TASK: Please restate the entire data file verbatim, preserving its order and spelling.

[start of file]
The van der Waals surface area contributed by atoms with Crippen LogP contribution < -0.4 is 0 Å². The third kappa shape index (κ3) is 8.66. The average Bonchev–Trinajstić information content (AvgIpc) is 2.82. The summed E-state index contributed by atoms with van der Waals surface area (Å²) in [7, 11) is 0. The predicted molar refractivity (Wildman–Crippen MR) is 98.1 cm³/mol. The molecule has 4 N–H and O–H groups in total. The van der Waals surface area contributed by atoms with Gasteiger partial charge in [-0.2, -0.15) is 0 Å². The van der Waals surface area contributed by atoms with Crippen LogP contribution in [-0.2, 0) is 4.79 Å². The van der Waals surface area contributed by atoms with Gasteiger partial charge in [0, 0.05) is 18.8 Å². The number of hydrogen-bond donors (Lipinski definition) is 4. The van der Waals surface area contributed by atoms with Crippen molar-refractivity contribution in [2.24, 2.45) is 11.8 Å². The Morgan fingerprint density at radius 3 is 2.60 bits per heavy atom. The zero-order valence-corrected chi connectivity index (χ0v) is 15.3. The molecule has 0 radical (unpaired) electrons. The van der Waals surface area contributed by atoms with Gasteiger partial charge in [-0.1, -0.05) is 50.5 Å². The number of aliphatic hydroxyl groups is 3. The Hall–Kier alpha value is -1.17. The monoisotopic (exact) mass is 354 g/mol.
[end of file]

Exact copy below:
The van der Waals surface area contributed by atoms with Crippen LogP contribution < -0.4 is 0 Å². The third kappa shape index (κ3) is 8.66. The average Bonchev–Trinajstić information content (AvgIpc) is 2.82. The summed E-state index contributed by atoms with van der Waals surface area (Å²) in [7, 11) is 0. The predicted molar refractivity (Wildman–Crippen MR) is 98.1 cm³/mol. The molecule has 4 N–H and O–H groups in total. The van der Waals surface area contributed by atoms with Gasteiger partial charge in [-0.2, -0.15) is 0 Å². The van der Waals surface area contributed by atoms with Crippen LogP contribution in [-0.2, 0) is 4.79 Å². The van der Waals surface area contributed by atoms with Gasteiger partial charge in [0, 0.05) is 18.8 Å². The number of hydrogen-bond donors (Lipinski definition) is 4. The van der Waals surface area contributed by atoms with Crippen molar-refractivity contribution in [2.24, 2.45) is 11.8 Å². The Morgan fingerprint density at radius 3 is 2.60 bits per heavy atom. The zero-order valence-corrected chi connectivity index (χ0v) is 15.3. The molecule has 0 radical (unpaired) electrons. The van der Waals surface area contributed by atoms with Gasteiger partial charge in [-0.1, -0.05) is 50.5 Å². The number of aliphatic hydroxyl groups is 3. The Hall–Kier alpha value is -1.17. The monoisotopic (exact) mass is 354 g/mol.